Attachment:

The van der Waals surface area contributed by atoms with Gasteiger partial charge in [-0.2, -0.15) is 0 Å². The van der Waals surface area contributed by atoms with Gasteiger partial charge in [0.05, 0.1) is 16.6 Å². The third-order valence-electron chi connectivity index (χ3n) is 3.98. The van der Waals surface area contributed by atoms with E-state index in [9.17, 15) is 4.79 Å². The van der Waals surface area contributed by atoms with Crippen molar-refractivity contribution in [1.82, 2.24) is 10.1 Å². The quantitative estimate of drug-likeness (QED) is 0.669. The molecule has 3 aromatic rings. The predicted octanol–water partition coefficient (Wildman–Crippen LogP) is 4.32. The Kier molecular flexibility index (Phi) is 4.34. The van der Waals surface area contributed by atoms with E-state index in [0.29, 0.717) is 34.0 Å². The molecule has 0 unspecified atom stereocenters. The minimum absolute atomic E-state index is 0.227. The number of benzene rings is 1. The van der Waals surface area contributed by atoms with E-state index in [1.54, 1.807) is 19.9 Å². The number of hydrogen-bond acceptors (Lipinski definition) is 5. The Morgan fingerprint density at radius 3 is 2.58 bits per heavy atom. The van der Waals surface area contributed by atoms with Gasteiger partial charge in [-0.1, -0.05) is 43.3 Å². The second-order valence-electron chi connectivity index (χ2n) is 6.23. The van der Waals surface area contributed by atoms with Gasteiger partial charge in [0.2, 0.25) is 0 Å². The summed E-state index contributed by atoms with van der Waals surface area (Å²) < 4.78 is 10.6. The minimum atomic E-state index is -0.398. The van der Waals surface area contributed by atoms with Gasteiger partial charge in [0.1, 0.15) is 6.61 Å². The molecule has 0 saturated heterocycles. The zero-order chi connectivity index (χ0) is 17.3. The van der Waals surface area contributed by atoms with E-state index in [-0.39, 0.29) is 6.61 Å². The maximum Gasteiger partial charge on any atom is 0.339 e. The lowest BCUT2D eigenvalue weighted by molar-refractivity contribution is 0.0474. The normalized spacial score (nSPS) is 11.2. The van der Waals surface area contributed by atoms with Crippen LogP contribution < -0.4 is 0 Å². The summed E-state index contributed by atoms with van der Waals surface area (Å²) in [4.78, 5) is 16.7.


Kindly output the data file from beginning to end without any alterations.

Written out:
The van der Waals surface area contributed by atoms with Gasteiger partial charge in [-0.2, -0.15) is 0 Å². The van der Waals surface area contributed by atoms with Gasteiger partial charge in [0.05, 0.1) is 16.6 Å². The third-order valence-electron chi connectivity index (χ3n) is 3.98. The van der Waals surface area contributed by atoms with E-state index in [9.17, 15) is 4.79 Å². The van der Waals surface area contributed by atoms with Crippen molar-refractivity contribution in [1.82, 2.24) is 10.1 Å². The quantitative estimate of drug-likeness (QED) is 0.669. The molecule has 3 aromatic rings. The predicted octanol–water partition coefficient (Wildman–Crippen LogP) is 4.32. The Kier molecular flexibility index (Phi) is 4.34. The van der Waals surface area contributed by atoms with E-state index in [0.29, 0.717) is 34.0 Å². The molecule has 0 unspecified atom stereocenters. The minimum absolute atomic E-state index is 0.227. The number of benzene rings is 1. The van der Waals surface area contributed by atoms with E-state index in [1.54, 1.807) is 19.9 Å². The number of hydrogen-bond acceptors (Lipinski definition) is 5. The Morgan fingerprint density at radius 3 is 2.58 bits per heavy atom. The van der Waals surface area contributed by atoms with Gasteiger partial charge in [-0.1, -0.05) is 43.3 Å². The second-order valence-electron chi connectivity index (χ2n) is 6.23. The van der Waals surface area contributed by atoms with Gasteiger partial charge in [0.2, 0.25) is 0 Å². The summed E-state index contributed by atoms with van der Waals surface area (Å²) < 4.78 is 10.6. The minimum atomic E-state index is -0.398. The van der Waals surface area contributed by atoms with Gasteiger partial charge in [0.1, 0.15) is 6.61 Å². The molecule has 0 saturated heterocycles. The zero-order chi connectivity index (χ0) is 17.3. The van der Waals surface area contributed by atoms with E-state index in [-0.39, 0.29) is 6.61 Å². The maximum Gasteiger partial charge on any atom is 0.339 e. The lowest BCUT2D eigenvalue weighted by molar-refractivity contribution is 0.0474. The normalized spacial score (nSPS) is 11.2. The van der Waals surface area contributed by atoms with Crippen LogP contribution < -0.4 is 0 Å². The summed E-state index contributed by atoms with van der Waals surface area (Å²) in [4.78, 5) is 16.7.